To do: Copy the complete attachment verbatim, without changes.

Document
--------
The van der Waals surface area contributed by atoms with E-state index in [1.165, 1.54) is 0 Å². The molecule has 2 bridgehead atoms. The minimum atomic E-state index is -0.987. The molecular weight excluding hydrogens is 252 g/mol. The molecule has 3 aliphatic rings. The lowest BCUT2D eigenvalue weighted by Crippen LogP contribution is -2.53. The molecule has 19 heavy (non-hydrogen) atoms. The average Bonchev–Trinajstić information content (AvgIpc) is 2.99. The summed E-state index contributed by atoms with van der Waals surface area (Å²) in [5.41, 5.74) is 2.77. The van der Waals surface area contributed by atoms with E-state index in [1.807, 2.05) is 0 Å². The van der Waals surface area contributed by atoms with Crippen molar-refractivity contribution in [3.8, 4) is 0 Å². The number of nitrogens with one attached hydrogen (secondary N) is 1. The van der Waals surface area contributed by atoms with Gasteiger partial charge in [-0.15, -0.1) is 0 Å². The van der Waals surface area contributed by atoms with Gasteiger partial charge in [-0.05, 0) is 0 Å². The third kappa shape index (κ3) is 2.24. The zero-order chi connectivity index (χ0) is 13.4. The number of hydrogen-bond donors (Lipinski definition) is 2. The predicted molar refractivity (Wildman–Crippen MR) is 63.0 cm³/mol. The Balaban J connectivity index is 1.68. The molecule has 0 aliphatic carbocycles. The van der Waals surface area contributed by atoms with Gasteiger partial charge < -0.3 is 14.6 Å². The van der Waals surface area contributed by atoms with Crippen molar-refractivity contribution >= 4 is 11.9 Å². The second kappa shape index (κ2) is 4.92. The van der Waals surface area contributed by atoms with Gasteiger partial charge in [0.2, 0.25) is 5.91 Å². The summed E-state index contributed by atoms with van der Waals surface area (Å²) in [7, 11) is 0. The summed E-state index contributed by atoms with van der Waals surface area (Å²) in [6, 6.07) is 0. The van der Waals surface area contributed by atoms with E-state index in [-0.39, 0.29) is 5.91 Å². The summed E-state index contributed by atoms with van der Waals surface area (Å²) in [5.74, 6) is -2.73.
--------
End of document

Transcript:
The van der Waals surface area contributed by atoms with E-state index in [1.165, 1.54) is 0 Å². The molecule has 2 bridgehead atoms. The minimum atomic E-state index is -0.987. The molecular weight excluding hydrogens is 252 g/mol. The molecule has 3 aliphatic rings. The lowest BCUT2D eigenvalue weighted by Crippen LogP contribution is -2.53. The molecule has 19 heavy (non-hydrogen) atoms. The average Bonchev–Trinajstić information content (AvgIpc) is 2.99. The summed E-state index contributed by atoms with van der Waals surface area (Å²) in [5.41, 5.74) is 2.77. The van der Waals surface area contributed by atoms with E-state index in [1.807, 2.05) is 0 Å². The van der Waals surface area contributed by atoms with Crippen molar-refractivity contribution in [3.8, 4) is 0 Å². The number of nitrogens with one attached hydrogen (secondary N) is 1. The van der Waals surface area contributed by atoms with Gasteiger partial charge in [-0.15, -0.1) is 0 Å². The van der Waals surface area contributed by atoms with Gasteiger partial charge in [-0.05, 0) is 0 Å². The third kappa shape index (κ3) is 2.24. The zero-order chi connectivity index (χ0) is 13.4. The number of hydrogen-bond donors (Lipinski definition) is 2. The predicted molar refractivity (Wildman–Crippen MR) is 63.0 cm³/mol. The Balaban J connectivity index is 1.68. The molecule has 0 aliphatic carbocycles. The van der Waals surface area contributed by atoms with Gasteiger partial charge < -0.3 is 14.6 Å². The van der Waals surface area contributed by atoms with Crippen molar-refractivity contribution >= 4 is 11.9 Å². The second kappa shape index (κ2) is 4.92. The van der Waals surface area contributed by atoms with Gasteiger partial charge in [0.2, 0.25) is 5.91 Å². The summed E-state index contributed by atoms with van der Waals surface area (Å²) in [7, 11) is 0. The summed E-state index contributed by atoms with van der Waals surface area (Å²) in [6, 6.07) is 0. The van der Waals surface area contributed by atoms with E-state index in [-0.39, 0.29) is 5.91 Å². The summed E-state index contributed by atoms with van der Waals surface area (Å²) in [5.74, 6) is -2.73.